Proponents have pushed for mandated paid leave for several years, and now a bill is closer than ever before to becoming law in Maryland. Just this morning the Senate voted in favor of the their version of the bill, SB230 in a 29-18 vote. On March 3, the House of Delegates voted 88-51 in favor of the proposal. The Senate’s bill is significantly different form the House of Delegates’ version, so they will need to reach an agreement before the final version can be sent to the Governor. Regardless of the outcome, Governor Hogan spoke out about the legislation calling it “dead on arrival” and promised a veto. Unfortunately both the Senate and House of Delegates passed their versions of the bill with a veto-proof majority, meaning that it’s likely Hogan’s veto will be overturned.
State Director Mike O’Halloran was quoted in the Baltimore Sun voicing support for Hogan’s veto: “The governor knows first hand how difficult it can be to own and operate a small business and his continued dedication to our members is evident in his latest move to ensure that job creators do not suffer under what would be an extremely costly mandate.”
Both the House and Senate bills would require employers with 15 or more employees to offer paid leave. Employers with less than 15 would require those employers to offer unpaid leave. No matter the number of employees, all employers would have to keep detailed records of employee leave accrual and would be subject to enforcement provisions by the Commissioner of Labor and Industry.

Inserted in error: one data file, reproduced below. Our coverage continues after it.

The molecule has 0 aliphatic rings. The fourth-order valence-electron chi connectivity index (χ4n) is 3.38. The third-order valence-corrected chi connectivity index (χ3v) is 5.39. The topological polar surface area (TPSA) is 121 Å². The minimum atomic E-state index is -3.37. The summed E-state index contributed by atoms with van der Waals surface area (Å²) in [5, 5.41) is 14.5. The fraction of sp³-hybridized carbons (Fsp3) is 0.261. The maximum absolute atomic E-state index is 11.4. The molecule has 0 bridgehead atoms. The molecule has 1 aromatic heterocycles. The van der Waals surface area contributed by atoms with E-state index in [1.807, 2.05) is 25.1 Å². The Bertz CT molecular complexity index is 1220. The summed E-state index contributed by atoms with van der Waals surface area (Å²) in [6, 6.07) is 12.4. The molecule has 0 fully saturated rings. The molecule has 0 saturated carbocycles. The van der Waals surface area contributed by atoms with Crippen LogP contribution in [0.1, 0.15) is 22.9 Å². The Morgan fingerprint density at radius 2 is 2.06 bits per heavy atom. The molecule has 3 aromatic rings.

The biggest differences the House and Senate will have to reconcile concern the number of days of leave and the definition of a part-time employee. The House version requires employers to offer up to 7 days of paid or unpaid leave. Leave would be extended to anyone who works at least 8 hours per week. The Senate reduced the number of days to five and defines a part-time employee as working an average of 12 hours per week.
NFIB Maryland has been fighting hard against this mandate. Small business owners have spoken out about how it will force them to cut non-mandated benefits (retirement programs, healthcare, etc.), cut hours, eliminate jobs, or nix plans to expand. One NFIB member, Kevin Daly, president and CEO of Turbo Haul, spoke with the Baltimore Sun about how he—like many small businesses—already provides a flexible leave policy for personal issues as well as sickness.
“We work with employees in both cases, with no threat to their job,” he said. “We have found that when we are liberal with giving days off, we have few difficulties with employees abusing the privilege or getting sick often.”
Stay tuned for updates and action alerts on this issue.